May We Suggest
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The one and only Ivan by Katherine Applegate ; illustrations by Patricia Castelao has been awarded the John Newbery Medal for the most outstanding contribution to children's literature for the year 2013. This heart-moving tale about a captive silverback gorilla was inspired by a true story. Ivan has spent 27 years of his life at The Big Top Mall, a cheap roadside circus attraction, confined to an enclosure of glass, metal, and concrete. He has become numb to his existence, watching TV, dabbling with art, and eating food thrown to him. Bob, a spunky dog, and Stella, an aging elephant are his only friends and companions. Ivan's melancholy life begins to change, however, when Ruby, a young vibrant elephant appears on the scene and Stella dies from neglect. Stella's dying plea to Ivan is help Ruby escape.
"Hand in Hand: Ten Black Men Who Changed America" by Andrea Davis Pinkney
Author Honor Books:
"Each Kindness" by Jacqueline Woodson
"No Crystal Stair: A Documentary Novel of the Life and Work of Lewis Michaux, Harlem Bookseller" by Vonda Micheaux Nelson
"I, Too, Am America" illustrated by Bryan Collier
Illustrator Honor Books:
"H.O.R.S.E." illustrated by Christopher Myers
"Ellen's Broom" illustrated by Daniel Minter
"I Have a Dream: Martin Luther King, Jr." illustrated by Kadir Nelson
A bright shining lie: John Paul Vann and America in Vietnam by Neil Sheehan
Computers for seniors for dummie [Large print] by Nancy Muir
Using the internet safely for seniors for dummies [Large print] by Linda Criddle and Nancy Muir
165 years ago, on January 24, 1848, gold was discovered at Sutter's Mill setting off the California Gold Rush. People began flocking to the state later that year, but the majority didn't arrive until the next year — hence the term "forty-niners." All told, the news drew some 300,000 people from all over the world (Latin America, Europe, Australia and China) between the years 1849 and 1855, to seek their fortune in California.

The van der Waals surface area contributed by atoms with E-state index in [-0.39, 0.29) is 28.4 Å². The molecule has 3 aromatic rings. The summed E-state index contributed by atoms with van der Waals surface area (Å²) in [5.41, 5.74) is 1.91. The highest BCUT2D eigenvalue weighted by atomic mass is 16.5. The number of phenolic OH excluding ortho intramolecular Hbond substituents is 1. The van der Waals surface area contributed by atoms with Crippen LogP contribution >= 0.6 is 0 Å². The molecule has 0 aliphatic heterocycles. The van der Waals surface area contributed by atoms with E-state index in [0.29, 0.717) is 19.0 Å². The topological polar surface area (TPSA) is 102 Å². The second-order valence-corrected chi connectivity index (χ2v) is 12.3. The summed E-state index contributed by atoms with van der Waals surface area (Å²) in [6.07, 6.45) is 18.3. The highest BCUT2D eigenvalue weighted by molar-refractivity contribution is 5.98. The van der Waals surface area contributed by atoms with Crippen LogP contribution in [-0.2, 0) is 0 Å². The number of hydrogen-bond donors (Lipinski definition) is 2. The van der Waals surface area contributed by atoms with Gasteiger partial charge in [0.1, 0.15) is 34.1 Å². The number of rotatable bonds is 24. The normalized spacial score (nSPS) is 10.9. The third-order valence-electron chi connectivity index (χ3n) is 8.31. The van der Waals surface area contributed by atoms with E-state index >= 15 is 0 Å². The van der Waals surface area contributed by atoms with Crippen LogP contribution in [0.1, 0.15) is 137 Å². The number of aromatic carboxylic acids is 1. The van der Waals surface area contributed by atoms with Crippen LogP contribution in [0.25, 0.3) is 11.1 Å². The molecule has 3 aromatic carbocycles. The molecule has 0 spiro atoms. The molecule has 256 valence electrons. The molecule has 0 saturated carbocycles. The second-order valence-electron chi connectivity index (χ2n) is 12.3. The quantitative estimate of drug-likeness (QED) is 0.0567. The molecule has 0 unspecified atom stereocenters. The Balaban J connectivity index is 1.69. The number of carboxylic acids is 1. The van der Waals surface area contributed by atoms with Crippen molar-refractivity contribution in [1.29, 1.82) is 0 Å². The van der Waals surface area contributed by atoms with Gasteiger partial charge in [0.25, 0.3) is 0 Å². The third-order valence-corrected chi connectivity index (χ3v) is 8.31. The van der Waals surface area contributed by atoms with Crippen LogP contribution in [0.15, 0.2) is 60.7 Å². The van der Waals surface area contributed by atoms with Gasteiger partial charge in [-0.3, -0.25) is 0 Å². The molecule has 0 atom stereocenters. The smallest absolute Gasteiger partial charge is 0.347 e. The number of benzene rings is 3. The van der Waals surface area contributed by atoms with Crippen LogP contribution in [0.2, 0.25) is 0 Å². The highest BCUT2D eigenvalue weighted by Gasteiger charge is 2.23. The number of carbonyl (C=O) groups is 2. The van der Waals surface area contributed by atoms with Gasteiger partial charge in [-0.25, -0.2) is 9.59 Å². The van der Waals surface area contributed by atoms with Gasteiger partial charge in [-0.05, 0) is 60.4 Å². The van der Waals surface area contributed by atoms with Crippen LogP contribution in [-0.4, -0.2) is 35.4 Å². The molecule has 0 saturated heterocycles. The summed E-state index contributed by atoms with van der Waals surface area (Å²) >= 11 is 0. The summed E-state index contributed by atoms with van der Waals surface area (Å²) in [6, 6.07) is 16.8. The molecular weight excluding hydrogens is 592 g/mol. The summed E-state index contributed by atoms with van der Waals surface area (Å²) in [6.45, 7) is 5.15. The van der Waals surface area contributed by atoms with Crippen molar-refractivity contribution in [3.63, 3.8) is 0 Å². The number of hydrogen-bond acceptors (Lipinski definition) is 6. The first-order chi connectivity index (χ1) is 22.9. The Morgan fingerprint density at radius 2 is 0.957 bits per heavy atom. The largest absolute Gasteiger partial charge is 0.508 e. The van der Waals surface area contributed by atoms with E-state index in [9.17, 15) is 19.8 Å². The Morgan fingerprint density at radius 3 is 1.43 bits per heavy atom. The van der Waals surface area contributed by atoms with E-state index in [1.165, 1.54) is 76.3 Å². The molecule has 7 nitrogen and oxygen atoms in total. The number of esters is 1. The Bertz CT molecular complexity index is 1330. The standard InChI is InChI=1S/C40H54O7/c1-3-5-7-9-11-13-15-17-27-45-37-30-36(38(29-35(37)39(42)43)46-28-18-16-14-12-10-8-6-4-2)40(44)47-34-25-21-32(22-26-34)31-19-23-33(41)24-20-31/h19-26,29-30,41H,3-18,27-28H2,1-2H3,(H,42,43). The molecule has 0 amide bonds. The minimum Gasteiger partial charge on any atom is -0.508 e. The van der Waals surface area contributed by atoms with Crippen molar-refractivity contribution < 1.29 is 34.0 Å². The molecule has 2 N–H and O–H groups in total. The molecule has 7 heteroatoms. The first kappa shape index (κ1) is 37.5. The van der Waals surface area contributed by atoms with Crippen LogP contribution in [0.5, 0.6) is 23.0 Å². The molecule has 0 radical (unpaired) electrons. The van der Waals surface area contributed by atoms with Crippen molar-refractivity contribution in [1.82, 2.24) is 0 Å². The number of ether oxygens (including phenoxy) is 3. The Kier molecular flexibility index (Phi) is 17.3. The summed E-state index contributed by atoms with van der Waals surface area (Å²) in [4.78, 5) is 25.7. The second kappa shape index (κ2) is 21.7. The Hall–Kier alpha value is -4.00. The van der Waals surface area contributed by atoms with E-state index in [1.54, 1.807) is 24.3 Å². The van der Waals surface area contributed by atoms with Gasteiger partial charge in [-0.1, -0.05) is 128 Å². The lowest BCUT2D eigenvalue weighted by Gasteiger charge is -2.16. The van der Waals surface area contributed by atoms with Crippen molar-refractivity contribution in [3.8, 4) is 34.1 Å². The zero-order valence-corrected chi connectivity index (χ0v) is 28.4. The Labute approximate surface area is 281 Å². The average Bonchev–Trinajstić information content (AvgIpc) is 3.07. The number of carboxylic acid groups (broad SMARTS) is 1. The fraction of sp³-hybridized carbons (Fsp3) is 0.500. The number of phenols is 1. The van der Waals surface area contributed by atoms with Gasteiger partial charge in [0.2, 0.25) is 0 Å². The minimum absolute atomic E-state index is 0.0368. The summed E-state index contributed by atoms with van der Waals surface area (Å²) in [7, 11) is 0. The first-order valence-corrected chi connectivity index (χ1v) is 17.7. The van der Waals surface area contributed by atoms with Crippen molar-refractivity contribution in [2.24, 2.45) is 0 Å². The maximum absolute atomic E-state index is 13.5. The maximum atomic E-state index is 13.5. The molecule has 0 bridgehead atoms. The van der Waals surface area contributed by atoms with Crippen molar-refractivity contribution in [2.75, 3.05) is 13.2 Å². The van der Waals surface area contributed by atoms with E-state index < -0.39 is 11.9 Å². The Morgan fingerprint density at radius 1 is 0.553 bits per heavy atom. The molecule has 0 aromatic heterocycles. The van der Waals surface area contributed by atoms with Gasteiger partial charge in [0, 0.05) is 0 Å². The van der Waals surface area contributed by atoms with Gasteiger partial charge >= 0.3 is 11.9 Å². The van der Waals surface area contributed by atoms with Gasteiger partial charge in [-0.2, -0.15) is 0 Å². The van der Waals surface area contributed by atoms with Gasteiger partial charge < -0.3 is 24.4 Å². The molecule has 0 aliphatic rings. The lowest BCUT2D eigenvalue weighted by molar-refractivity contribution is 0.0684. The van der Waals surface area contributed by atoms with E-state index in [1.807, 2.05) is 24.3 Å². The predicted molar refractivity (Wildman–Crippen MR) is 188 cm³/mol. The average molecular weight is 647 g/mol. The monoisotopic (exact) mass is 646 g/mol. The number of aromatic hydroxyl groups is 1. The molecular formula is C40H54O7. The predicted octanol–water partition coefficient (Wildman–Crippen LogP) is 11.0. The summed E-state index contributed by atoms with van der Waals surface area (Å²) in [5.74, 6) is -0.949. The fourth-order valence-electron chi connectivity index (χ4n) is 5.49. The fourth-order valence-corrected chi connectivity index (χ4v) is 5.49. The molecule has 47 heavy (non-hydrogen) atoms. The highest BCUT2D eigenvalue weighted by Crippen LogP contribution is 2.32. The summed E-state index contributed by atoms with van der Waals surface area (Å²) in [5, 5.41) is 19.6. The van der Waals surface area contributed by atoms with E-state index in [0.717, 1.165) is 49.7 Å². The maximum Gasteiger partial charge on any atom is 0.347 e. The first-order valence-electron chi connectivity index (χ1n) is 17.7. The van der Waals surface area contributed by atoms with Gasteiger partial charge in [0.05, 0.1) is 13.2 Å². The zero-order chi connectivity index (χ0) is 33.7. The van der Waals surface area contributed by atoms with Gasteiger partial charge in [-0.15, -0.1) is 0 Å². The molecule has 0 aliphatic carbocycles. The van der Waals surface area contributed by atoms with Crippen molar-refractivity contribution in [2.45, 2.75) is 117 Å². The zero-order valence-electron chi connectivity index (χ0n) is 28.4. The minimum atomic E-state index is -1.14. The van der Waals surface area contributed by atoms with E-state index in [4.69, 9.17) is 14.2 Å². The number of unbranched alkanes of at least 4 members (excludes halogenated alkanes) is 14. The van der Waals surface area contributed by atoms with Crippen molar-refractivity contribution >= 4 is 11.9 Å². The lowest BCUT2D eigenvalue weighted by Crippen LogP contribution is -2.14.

The California Gold Rush and the coming of the Civil War by Leonard L. Richards
Days of gold: the California Gold Rush and the American nation by Malcolm J. Rohrbough
Roaring camp: the social world of the California Gold Rush by Susan Lee Johnson
If you like romance, happy endings, and ongoing stories like Debbie Macomber's Blossom Street or Emily March's Eternity Springs series try…
Little night [large print] by Luanne Rice
Coming home [large print] by Karen Kingsbury
Larkspur Cove [Large print] by Lisa Wingate
Please join the Adult Contemporary Book Group on Monday, February 18 at 7:00 PM in the Purple Room to discuss:
Killing Lincoln: the shocking assassination that changed America forever by Bill O'Reilly and Martin Dugard — The host of The O'Reilly Factor recounts one of the most dramatic events in American history, the assassination of Abraham Lincoln, our 16th president. On the night of Good Friday, April 14, 1865 just 5 days after General Robert E. Lee of the Confederate Army surrendered to Ulysses S. Grant of the Union Army, President Lincoln was assassinated at the Ford's Theatre in Washington, D.C. by John Wilkes Booth, an acclaimed stage actor of his time. First, read this book and feel like you're there.
The NFL playoffs are in full swing and Super Bowl 47 is right around the corner. While you're waiting, catch up on some of the lives of some of the sport's greatest players and coaches — both past and present:
Moving the chains: Tom Brady and the pursuit of everything by Charles P. Pierce
Namath: a biography by Mark Kriegel
On January 8, 1815, during the War of 1812, British forces suffered more than 2,000 casualties in their attack on New Orleans. The defending U.S. forces were led by General Andrew Jackson who became a national hero as a result. Ironically, neither side knew that the war had already ended two weeks before with the signing of the Treaty of Ghent.
The Battle of New Orleans by Robert V. Remini